This *phase shift* provokes that “**useful power**” (*active power* – unit: **W or kW**) is **lower** than the **power supplied** (*apparent power* – unit: **VA or kVA**), the *difference* being the **reactive power** – unit: **VAr or kVAr**.

Representing those powers by *vectors*, the “**power triangle**” may be as shown on the figure below.

Figure 6 – Power triangle

The *cosine of Ф* (**cos Ф**) is the **power factor**, its value varies from **0 to 1** and the *relations between the powers* in the above triangle are:

**P = S x cos Φ**

**Q = S x sen Φ**

The consequences of a low power factor are:

- Higher currents in cables.
- Higher losses by Joule effect in the conductors.
- Higher voltage drops

In most countries *electricity distribution companies* **do not allow** *power factor* to be **lower** than a *defined value* (in *Europe* it must be **cos Ф ≥ 0.93 <> tg Ф ≤ 0.4**) and **impose penalties** to clients that do not comply with this requirement.

When correcting *power factor*, clients avoid those penalties and in addition the reduction of losses can provide the utility with the additional benefit of reducing the apparent substation demand during peak loading conditions and the released system capacity can then be used to deliver more real power from the existing system, resulting in a more efficiently run power system.

Also the cross-section of the conductors can be reduced as advantage by improving the power factor.

When installing capacitor banks it is necessary to:

- Calculate the bank size (
*the size of a capacitor bank is defined***kVAr**) - Determine the location for connection.
- Select a control method.

To calculate the size of the capacitor bank (Q), the following equation must be used: You may also convert the capacitor bank kVAr and Farads as well.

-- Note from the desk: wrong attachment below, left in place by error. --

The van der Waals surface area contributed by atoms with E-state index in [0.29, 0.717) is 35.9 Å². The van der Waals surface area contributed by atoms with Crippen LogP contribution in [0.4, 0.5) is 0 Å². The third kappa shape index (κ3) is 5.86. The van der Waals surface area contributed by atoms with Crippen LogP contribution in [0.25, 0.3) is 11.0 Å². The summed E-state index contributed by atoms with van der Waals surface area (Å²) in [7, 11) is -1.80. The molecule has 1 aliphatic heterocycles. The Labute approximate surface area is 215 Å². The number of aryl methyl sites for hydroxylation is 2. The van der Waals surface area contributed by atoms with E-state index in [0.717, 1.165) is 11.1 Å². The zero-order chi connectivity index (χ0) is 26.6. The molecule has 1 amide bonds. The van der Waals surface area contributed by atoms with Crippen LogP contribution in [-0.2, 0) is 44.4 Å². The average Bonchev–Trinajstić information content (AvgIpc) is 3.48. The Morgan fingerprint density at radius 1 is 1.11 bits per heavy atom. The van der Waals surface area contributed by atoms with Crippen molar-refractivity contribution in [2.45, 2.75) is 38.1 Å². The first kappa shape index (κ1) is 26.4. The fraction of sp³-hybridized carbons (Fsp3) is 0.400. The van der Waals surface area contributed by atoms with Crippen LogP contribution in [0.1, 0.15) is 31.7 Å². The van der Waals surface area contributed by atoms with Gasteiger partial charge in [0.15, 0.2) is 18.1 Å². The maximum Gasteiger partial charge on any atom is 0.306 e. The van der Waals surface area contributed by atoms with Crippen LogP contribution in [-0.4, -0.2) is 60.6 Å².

**Q [kVA _{r}] = P [kW] x (tan Ф_{1} – tan Ф_{2})**

**P** is the *active power* of the installation; **Ф _{1}** is the

*voltage and current phase shift of the installation*;

**Ф**is the

_{2}*desired voltage and current phase shift*.

To define the **location** of the *capacitor bank* it must be taken into account that three methods are used for power factor correction, which depends of the **location** of the *inductive loads* and their *requested reactive power*:

*Centralized correction*: one capacitor bank is installed near the main incoming switchboard (see Figure 7).*De-centralized correction*: capacitor banks are installed near distribution switchboards that supply energy to the main consumers responsible for the low power factor (see Figure 8).*Local correction*: capacitor banks are installed near individual consumers (see Figure 9).

Centralized Power Factor (P.f) correction

De-centralized P.f correction

Figure 9 – Local correction

For **MV installations** *capacitor banks* may be divided in **steps** and controlled by a **VAr relay** or an **electronic controller**, that *monitors and switches steps* or the *whole capacitor bank* based on **real time network conditions** what is shown in Figure 10, to avoid the *supply of reactive power to the network*, situation that is also **subjected to penalties** applied by the *electricity distribution companies.*

Figure 10 – VAr relay

^{[1]}** IEC**: International Electrotechnical Commission.

^{[2]}** IEEE**: Institute of Electrical and Electronic Engineers (USA).

^{[3]} **HV**: *High Voltage* (**V ≥ 60 kV**); **MV**: *Medium Voltage* (**1 kV < V < 60 kV**); **LV**: *Low Voltage* (**V ≤ 1 kV**).

^{[4] }**Dielectric absorption** is the phenomenon by which a *capacitor* that **has been charged for a long time** **does not discharges completely** *when submitted to a short discharge*.

^{[5]} **rms**: *root mean square*.

You may also read:

- How to Test a Capacitor? 6 Ways to Check a Capacitor
- Capacitors MCQs with Explanatory Answers
- What is the Role of Capacitor in AC and DC Circuit?